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Periods and Spotting: What’s The Difference?

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Has it ever happened to you that you’ve gone to the bathroom for the regular old natures’ call, and as you sat down you noticed a red (or brown) stain on your underwear? And you think damn, Aunt Flo’s here. But wait a minute, the period isn’t due for another 2 weeks? So what game are you playing Menstrual Gods?

Yes, this happens more often than we care to explain, and it happens to pretty much everyone who menstruates. Experiences like these can be confusing and scary for those who don’t know what it is or what’s happening.

So what is really happening? Well, you’re spotting! What is spotting exactly? Spotting is when you lightly bleed from your vagina when you’re NOT on your period. Spotting can happen due to several reasons including hormonal fluctuations, urinary tract infections (UTI), pelvic inflammatory disease, fibroids, hormonal contraception, etc. Thus, if you really want an all clear, visit your gynecologist.

So, What Is The Difference Between Periods And Spotting?

Periods are what you get at the start of your menstrual cycle every month. On average you release close to 2 tablespoons of blood during your periods. You experience spotting when you notice a few drops of blood every now and then on your underwear.

Spotting is a form of vaginal bleeding after one menstrual period and before the next. So, basically, it can happen at any time during your menstrual cycle and is the equivalent of a blip on the screen. The quantity is not usually enough to fill a panty liner. Bleeding, on the other hand, is a heavier form of blood flow. Another way to tell whether you’ve started your period or you’re just spotting is to check the color of the stain. If it’s a light brown or pink hue you’re spotting.

Spotting can happen at pretty much anytime between periods, when you’re pregnant, after having sexual relations or even a gynecological exam.

When And Why Does It Happen?

During Menstruation

Yes. You read that right. When your periods initially start, you do spot. That’s a clear indication of your periods beginning, the spotting in this instance can happen a couple of days before your menses start or even on the day of.

Taking Contraceptives

Taking contraceptives of any kind can lead to spotting. Contraceptives work on the basis of changing or messing with the estrogen levels in your body. Hence, the result of using any form of oral or injectable birth control can lead to spotting in between periods. This type of spotting does not last for longer than 1-3 months as your body adapts to its new estrogen levels.

When You Ovulate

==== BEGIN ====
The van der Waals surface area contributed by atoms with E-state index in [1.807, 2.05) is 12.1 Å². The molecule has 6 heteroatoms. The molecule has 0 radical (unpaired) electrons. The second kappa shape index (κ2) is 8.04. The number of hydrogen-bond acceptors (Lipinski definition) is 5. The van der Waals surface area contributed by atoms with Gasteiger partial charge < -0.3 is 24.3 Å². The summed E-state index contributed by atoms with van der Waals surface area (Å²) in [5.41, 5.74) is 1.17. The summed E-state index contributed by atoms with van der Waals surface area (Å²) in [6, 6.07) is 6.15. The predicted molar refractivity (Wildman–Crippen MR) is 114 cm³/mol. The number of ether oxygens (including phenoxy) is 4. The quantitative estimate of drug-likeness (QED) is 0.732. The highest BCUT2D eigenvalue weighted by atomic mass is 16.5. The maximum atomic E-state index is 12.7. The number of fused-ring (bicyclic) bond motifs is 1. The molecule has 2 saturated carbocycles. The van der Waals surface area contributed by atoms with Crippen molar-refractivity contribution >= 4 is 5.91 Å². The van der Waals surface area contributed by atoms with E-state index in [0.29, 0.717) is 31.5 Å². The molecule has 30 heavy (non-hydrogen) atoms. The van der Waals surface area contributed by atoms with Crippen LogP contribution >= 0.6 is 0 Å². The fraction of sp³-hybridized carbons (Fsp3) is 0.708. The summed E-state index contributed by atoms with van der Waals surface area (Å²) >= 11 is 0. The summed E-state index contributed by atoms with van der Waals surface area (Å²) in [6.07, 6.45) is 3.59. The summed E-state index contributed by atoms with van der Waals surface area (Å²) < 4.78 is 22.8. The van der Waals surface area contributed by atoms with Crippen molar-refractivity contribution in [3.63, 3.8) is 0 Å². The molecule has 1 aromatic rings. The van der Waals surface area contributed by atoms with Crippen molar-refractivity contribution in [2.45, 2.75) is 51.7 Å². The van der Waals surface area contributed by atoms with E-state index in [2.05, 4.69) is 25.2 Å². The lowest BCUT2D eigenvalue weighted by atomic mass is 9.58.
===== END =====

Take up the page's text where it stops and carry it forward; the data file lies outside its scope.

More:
Ovulation spotting is very regular for several women and is nothing to be worried about. In such cases, you can notice the spotting a day or two into your ovulation cycle. It is extremely common to experience light spotting (pale pink) around this time and happens due to the increase in your estrogen levels during ovulation.

When Implantation Takes Place

It is normal to experience spotting due to all the new hormonal changes in the first few months of your pregnancy. Implantation spotting, or bleeding happens when a fertilized egg attaches itself to the inside wall of your uterus. When that happens, tiny blood vessels can erupt and cause spotting. This is usually in the form of pale pink or brown spots.

When You Are Stressed

Stress can create many imbalances in your body and spotting is no exception. Emotional stresses like anxiety and insomnia, physical stressors such as weight gain or weight loss, and even a poor diet can affect your period cycle. Extreme stress can cause your body to release greater amounts of the hormone cortisol, causing your body to release less estrogen and progesterone. Such a hormonal imbalance can mess up your period cycle and can make them irregular or late, as well as cause spotting in between.

When You Catch an Infection or Disease

STI’s, reproductive issues, and other infections like Pelvic Inflammatory Disease (PID) could all be causes of spotting. Most infections are treatable but they can become serious if ignored. Therefore, to be safe one must get a health checked with their gynaecologist on a regular basis. Every 3-6 month is good gap for appointments.

When Should You Call the Doctor?

Spotting between your periods is common, but you may want to consult your doctor if it happens more than once or twice in a row to figure out why it is happening. Here are some circumstances when it’d be smart to call your doctor:

  • Experiencing pain or cramping around the time of spotting 
  • If you’re pregnant
  • In case you’ve had unprotected sex
  • If you have consistent spotting
  • Taking medication that you think could be causing spotting

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